Galileo Galilei theories
(The Father of Physics and Astronomy)
Galileo was the oldest of six brothers and sisters. He was born in Pisa in February, 1564. His mother was called Giulia and his father was a musician called Vincenzo. The family surname was Galilei. This means that Galileo's first name was virtually the same as his surname! In fact, he is often just referred to as 'Galileo.'
In 1591, Galileo became a teacher of Geometry and Astronomy at the University of Padua (Padova in Italian). During this period, he made lots of very important scientific discoveries. For example, he made a telescope to observe the sky and he discovered the moons of Jupiter. That is why the moons of Jupiter are named 'the Galilean satellites.'
(Originally, Galileo named the four moons of Jupiter
'the Medicean satellites' in honour of his patron, the Grand Duke of Tuscany, who belonged to the De' Medici family.)
Galileo also observed the planets Venus, Saturn and Neptune, sunspots, the moon's craters and mountains, comets, the tides of the sea, the Milky Way and other distant stars.
He made calculations about the speed of light and the weight of air. In 1623, he published a book about his theories and observations.
This book is called The Assayer (Il Saggiatore in Italian.)
Below are some drawings of the moon's phases,
by Galileo in 1616.
Galileo also made a microscope, thermometer and a pendulum clock. He liked to conduct experiments, especially to observe the movement of objects. It is said that he would drop objects of varying size from the Leaning Tower of Pisa in order to observe the speed of their fall.
In 1633, Galileo was accused of heresy by the Catholic Church because of his experiments and theories. Galileo's correct theory that the planet Earth moves around the sun was the opposite to the Christian teaching of the time. In those days, it was incorrectly taught that the sun moved around the Earth and that the Earth stood still!
As a result of his theories, Galileo was tried by the Catholic Church and found guilty. He was forced to state publicly that his theories were untrue. Then, he was imprisoned (under house arrest) in his villa in Florence (below.)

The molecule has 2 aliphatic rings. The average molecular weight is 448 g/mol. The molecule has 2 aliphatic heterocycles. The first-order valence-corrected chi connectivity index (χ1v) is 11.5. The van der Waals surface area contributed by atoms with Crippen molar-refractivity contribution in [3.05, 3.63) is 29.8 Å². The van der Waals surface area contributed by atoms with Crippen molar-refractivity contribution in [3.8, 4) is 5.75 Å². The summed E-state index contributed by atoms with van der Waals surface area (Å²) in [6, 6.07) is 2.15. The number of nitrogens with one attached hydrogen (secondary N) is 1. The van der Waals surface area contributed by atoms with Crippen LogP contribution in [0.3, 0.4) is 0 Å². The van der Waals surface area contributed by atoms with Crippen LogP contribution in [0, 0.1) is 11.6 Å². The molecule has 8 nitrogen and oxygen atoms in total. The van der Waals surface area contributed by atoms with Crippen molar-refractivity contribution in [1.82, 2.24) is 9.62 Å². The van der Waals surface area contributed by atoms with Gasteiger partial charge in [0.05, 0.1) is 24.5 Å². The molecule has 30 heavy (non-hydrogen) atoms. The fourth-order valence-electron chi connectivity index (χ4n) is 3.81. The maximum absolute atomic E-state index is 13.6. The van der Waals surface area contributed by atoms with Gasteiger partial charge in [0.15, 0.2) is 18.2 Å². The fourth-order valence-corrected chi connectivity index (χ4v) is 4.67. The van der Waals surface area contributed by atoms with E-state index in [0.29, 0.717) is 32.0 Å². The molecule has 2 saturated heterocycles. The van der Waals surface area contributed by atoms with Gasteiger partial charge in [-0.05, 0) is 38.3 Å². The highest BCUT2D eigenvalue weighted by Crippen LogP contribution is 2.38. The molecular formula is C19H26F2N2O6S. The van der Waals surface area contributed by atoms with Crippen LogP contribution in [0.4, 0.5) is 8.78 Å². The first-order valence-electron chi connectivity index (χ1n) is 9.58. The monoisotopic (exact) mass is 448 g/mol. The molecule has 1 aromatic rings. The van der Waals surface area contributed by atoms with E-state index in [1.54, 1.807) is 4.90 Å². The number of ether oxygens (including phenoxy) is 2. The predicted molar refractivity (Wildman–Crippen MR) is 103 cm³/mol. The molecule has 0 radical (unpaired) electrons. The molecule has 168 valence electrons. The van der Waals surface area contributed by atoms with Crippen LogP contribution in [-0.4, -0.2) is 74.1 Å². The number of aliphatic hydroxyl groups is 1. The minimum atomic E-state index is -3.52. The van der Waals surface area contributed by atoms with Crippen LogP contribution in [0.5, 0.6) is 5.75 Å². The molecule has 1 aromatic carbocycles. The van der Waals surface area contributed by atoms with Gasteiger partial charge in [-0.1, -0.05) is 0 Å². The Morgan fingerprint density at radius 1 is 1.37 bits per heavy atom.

During the time of his imprisonment, he continued to study and wrote some of his most famous work. In fact, he is often called 'The Father of Modern Physics' because of the important scientific work he did whilst imprisoned.
Below is a famous painting by Cristiano Banti depicting part of the trial of Galileo.
Although Galileo never married, he had three children. Two girls and a boy. When the girls were young teenagers, they were sent to live in a convent as nuns. They lived there for the rest of their lives. Galileo felt that he would be unable to find good husbands for them because they had been born out of wedlock. The only option for them was to live a religious life in a convent.
Galileo's oldest child was called Virginia and she was very special. She loved her father dearly. When she became a nun she chose a new name for herself - Maria Celeste. 'Celeste' means 'heavenly' and 'belonging to the sky'. She chose this name because of her father's love of the sky and astronomy.
Maria Celeste was very intelligent, like her father. She loved to study medicine and made herbal remedies for the sisters of the convent and for her father. She became the convent's pharmacist. It is also believed that she helped her father to write his books and that she wrote hundreds of letters to him.
She died from dysentry at the age of thirty-four.
A crater on the planet Venus has been named Maria Celeste in her honour.
Galileo's younger brother - Michelagnelo Galilei (1575-1631) - was also very intelligent. He was a famous musician.